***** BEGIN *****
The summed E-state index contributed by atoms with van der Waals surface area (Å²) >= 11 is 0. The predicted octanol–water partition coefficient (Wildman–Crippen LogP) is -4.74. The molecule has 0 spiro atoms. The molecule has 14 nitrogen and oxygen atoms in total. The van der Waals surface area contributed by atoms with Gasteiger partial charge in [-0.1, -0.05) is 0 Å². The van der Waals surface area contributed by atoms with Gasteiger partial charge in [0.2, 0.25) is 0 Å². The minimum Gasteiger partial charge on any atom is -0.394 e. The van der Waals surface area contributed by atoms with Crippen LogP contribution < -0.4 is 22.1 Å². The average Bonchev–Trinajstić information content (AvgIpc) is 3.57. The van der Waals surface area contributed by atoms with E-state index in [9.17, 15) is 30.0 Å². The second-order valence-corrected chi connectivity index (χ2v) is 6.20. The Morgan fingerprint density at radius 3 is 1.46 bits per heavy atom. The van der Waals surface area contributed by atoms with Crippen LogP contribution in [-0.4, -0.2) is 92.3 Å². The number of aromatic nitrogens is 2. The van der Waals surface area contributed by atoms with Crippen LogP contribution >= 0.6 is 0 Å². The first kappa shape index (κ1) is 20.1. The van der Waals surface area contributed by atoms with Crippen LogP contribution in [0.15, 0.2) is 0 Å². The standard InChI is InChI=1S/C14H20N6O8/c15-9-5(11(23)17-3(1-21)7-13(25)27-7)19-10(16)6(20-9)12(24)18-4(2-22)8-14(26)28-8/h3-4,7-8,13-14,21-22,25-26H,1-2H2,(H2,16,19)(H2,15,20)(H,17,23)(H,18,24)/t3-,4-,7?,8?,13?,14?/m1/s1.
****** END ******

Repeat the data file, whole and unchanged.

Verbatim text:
The summed E-state index contributed by atoms with van der Waals surface area (Å²) >= 11 is 0. The predicted octanol–water partition coefficient (Wildman–Crippen LogP) is -4.74. The molecule has 0 spiro atoms. The molecule has 14 nitrogen and oxygen atoms in total. The van der Waals surface area contributed by atoms with Gasteiger partial charge in [-0.1, -0.05) is 0 Å². The van der Waals surface area contributed by atoms with Gasteiger partial charge in [0.2, 0.25) is 0 Å². The minimum Gasteiger partial charge on any atom is -0.394 e. The van der Waals surface area contributed by atoms with Crippen LogP contribution < -0.4 is 22.1 Å². The average Bonchev–Trinajstić information content (AvgIpc) is 3.57. The van der Waals surface area contributed by atoms with E-state index in [9.17, 15) is 30.0 Å². The second-order valence-corrected chi connectivity index (χ2v) is 6.20. The Morgan fingerprint density at radius 3 is 1.46 bits per heavy atom. The van der Waals surface area contributed by atoms with Crippen LogP contribution in [-0.4, -0.2) is 92.3 Å². The number of aromatic nitrogens is 2. The van der Waals surface area contributed by atoms with Crippen LogP contribution >= 0.6 is 0 Å². The first kappa shape index (κ1) is 20.1. The van der Waals surface area contributed by atoms with Crippen LogP contribution in [0.15, 0.2) is 0 Å². The standard InChI is InChI=1S/C14H20N6O8/c15-9-5(11(23)17-3(1-21)7-13(25)27-7)19-10(16)6(20-9)12(24)18-4(2-22)8-14(26)28-8/h3-4,7-8,13-14,21-22,25-26H,1-2H2,(H2,16,19)(H2,15,20)(H,17,23)(H,18,24)/t3-,4-,7?,8?,13?,14?/m1/s1.